Learn how to make this easy DIY wood clock with leftover scrap plywood and a wall clock kit. Add a reclaimed pallet wood looks with this detailed tutorial.
It is time to make a clock! (see what I did there?)
Can you ever have too many clocks in your home?
I think not. I am all about having a clock in every corner of the house. I want to be able to look up (and turn around, if needed) and see a clock.
So yes, we have a clock in every room, and if I could, maybe 2 in larger rooms like the living room.
Here is the problem though – being creative at heart, I can’t get myself to put up basic simple clocks.
But I can’t get myself to spend a lot of $$$ on fancy clocks…
Obviously, I make them – because I can!
I have also made my own clocks in the past (long before the blogging days).
This time, I decided to use up some scrap plywood I had leftover to make a clock.
DIY Scrap Plywood clock
I recently gave our staircase a makeover and the risers got a really quick and easy but gorgeous makeover.
I had a bunch of end pieces left over from cutting down the plywood underlayment that I put to work and now they can tell me the time! 🙂
You can adapt this design to give it a modern look with paint or add a slightly rustic touch with a stain like I did.
***This post contains referral or affiliate links. It is a way for this site to earn advertising fees by advertising or linking to certain products and/or services. Please read my full disclosure here ***
Materials needed to make a wood clock
- Thin Scrap plywood (I used 7/32″ plywood underlayment) – you can use ¼″ plywood too.
- Scrap ¼″ MDF or plywood
- Wood stains in a few colors. I used Walnut, Nutmeg and Golden Oak.
- Clock mechanism kit (look for shaft length based on the thickness of your plywood)
- Jigsaw or scroll saw or band saw
- Power drill
- Table saw or a BladeRunner X2 (which is what i used)
- White paint pen
- A strong glue
How to make a wood clock
Step 1 – Cut base
Cutting your own base is optional. You can also buy wooden rounds from hardware or craft stores. You want it to be ¼″ thick.
I already had a piece of MDF in my workshop that was the right size to cut out so I went with that.
- Draw a circle on the MDF/plywood in the size you like. The common size for a regular wall clock is between 10″ – 16″. You can use anything round like a pot lid or dinner plate to trace.
- Cut out the circle using a jigsaw. ( If you have a scroll saw or bandsaw, it might be easier to cut with higher accuracy)
Step 2 – Prepare Strips
- Rip the pieces of thin plywood/underlayment into 2″ wide strips. I used my BladeRunner X2 for this. You can also use a table saw.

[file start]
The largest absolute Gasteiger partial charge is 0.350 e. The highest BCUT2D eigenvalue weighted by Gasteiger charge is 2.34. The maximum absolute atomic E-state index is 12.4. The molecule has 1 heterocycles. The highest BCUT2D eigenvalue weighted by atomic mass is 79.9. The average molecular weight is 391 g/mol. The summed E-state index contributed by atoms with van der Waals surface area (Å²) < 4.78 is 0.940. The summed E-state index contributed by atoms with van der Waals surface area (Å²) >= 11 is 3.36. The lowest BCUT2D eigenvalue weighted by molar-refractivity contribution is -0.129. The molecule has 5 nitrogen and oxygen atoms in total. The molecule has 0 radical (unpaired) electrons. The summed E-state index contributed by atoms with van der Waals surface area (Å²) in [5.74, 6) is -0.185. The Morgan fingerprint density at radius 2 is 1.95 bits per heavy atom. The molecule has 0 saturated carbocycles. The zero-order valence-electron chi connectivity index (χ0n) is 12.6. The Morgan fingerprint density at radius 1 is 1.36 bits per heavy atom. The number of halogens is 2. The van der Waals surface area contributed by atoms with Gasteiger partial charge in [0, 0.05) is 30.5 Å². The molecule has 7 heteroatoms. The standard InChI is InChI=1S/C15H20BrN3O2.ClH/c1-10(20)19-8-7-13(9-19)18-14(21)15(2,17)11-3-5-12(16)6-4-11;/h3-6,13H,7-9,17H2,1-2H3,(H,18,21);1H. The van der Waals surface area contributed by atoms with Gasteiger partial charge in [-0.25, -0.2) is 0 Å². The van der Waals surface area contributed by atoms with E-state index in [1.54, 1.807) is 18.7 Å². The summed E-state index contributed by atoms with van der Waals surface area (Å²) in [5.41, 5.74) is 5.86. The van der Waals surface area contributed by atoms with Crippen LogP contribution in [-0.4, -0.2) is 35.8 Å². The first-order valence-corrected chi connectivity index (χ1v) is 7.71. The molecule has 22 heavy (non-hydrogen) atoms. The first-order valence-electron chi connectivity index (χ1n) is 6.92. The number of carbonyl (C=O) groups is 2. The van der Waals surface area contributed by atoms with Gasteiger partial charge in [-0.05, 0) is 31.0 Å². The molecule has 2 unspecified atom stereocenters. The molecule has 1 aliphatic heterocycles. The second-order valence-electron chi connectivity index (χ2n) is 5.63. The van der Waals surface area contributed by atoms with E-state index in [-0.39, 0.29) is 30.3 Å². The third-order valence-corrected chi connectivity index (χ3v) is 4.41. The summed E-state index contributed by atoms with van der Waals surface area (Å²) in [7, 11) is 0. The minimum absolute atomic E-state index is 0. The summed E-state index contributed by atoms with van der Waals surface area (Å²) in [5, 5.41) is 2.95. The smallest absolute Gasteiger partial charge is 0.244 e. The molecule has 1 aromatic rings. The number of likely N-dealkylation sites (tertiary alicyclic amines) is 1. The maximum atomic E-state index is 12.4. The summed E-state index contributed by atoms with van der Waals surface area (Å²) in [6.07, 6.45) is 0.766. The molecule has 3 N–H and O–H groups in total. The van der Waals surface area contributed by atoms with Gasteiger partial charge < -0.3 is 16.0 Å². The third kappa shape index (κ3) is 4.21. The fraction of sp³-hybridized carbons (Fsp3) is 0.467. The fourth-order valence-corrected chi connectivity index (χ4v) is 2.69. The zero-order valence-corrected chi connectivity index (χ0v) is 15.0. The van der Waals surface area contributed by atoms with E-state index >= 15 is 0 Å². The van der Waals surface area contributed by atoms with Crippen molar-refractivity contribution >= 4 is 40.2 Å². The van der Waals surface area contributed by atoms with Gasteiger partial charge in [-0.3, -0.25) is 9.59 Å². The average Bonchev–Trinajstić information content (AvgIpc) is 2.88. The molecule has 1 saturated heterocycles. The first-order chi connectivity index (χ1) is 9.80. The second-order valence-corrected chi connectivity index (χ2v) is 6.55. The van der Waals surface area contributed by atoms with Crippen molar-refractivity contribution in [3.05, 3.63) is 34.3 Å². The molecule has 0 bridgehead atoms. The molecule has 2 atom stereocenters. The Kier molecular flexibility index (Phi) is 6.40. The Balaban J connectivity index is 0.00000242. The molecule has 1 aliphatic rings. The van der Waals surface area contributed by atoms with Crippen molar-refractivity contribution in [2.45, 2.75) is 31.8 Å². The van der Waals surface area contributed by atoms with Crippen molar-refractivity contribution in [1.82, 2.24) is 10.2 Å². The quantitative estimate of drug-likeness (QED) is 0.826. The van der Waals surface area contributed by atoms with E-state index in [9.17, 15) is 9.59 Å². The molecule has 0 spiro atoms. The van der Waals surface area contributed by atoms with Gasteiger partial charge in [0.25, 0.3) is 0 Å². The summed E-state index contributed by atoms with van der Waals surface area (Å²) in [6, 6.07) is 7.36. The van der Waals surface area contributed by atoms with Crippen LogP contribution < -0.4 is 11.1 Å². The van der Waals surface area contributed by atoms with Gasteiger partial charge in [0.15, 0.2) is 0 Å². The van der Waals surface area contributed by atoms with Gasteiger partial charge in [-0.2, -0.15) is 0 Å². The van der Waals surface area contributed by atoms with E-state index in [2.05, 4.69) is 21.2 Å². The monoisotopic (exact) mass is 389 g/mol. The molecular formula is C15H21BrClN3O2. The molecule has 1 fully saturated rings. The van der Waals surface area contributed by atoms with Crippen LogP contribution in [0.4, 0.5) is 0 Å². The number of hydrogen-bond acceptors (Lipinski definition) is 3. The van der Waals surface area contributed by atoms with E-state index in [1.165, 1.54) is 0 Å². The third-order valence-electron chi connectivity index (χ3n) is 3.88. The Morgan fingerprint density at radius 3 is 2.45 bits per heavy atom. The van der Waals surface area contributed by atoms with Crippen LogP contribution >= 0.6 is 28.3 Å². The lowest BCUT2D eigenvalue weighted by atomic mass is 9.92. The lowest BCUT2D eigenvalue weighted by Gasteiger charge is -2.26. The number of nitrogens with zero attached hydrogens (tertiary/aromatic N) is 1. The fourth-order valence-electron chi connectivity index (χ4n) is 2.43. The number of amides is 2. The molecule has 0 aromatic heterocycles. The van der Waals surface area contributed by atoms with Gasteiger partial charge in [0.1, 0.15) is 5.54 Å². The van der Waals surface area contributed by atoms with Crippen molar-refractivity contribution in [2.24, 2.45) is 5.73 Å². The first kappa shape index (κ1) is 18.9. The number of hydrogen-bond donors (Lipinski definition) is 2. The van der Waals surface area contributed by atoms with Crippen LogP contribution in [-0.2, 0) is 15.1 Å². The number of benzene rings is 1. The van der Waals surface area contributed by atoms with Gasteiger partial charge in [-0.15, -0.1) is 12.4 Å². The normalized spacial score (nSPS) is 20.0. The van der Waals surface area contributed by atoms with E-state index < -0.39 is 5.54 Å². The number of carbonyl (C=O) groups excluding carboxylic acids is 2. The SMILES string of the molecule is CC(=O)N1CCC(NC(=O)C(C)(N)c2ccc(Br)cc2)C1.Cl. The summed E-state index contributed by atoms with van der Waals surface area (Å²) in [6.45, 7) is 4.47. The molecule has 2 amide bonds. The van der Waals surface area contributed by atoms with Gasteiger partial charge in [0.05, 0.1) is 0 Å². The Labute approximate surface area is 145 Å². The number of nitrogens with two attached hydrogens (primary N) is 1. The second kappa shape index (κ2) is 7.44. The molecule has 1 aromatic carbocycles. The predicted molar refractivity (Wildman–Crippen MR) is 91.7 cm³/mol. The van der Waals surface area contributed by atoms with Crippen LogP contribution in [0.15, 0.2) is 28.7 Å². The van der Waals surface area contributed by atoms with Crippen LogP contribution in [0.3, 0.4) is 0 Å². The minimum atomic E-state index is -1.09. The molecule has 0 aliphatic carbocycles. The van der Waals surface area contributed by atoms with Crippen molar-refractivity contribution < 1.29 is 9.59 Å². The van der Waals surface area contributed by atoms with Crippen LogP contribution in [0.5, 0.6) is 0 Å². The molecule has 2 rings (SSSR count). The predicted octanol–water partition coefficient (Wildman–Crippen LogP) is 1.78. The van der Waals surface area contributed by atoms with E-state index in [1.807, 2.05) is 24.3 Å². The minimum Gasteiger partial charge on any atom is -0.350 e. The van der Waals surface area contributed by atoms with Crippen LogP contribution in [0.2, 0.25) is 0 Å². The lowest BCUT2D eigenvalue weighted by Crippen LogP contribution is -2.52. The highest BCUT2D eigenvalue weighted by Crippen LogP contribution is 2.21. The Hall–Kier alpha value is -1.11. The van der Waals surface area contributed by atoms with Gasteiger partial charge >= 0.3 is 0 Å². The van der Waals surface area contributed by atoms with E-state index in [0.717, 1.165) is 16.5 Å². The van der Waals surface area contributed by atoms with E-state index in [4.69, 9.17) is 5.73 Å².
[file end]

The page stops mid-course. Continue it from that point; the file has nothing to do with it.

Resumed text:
- Stain or paint the strips.
Step 3 – Attach strips
- Layout the strips on top of the MDF circle and adjust until you are happy with the design.
- Attach them using a strong glue like Super Glue.
Alternatively, you can use wood glue and then set something heavy on top for it to cure overnight. I was a little low on patience so super glue it was 🙂
Step 4 – Trim the strips
Once the wood strips have dried, you want to cut off all the overhanging strips.
- Flip the circle over and cut off the overhanging plywood pieces using a jig saw. YOu can use the MDF circle as a guide to help cut the plywood off.
This will be a great time to also use a router with a flush-trim bit if you have one.
Step 5 – Add clock numbers
- Mark the clock numbers.
- Add clock numbers. I used a paint pen to write the numbers. You can use stickers or ready-made clock numbers.
How do you number a clock
- Find the center point of the clock and mark it.
- Mark the vertical and horizontal diameters of the clock face and divide it into equal quarters. These are the “12,” “3,” “6,” and “9” positions.
- If you would like to mark the other positions, they are the 30 and 60 degree positions. You can use a speed square of protractor to mark this
Step 6 – Add wall clock kit.
Mark the center of the clock and attach the clock mechanism kit following the instructions on the package.
Tip – Use the same size drill bit like the size of the shaft of the clock mechanism and drill from the front to the back so any splintered wood is hidden on the back.
That is it!
A simple and quick DIY wood clock project that will look great with any decor style!
More DIY wood wall clock ideas –
- How to make a wooden wall clock by Woodshop Diaries
- How to make a DIY wood wall clock by Just Measuring Up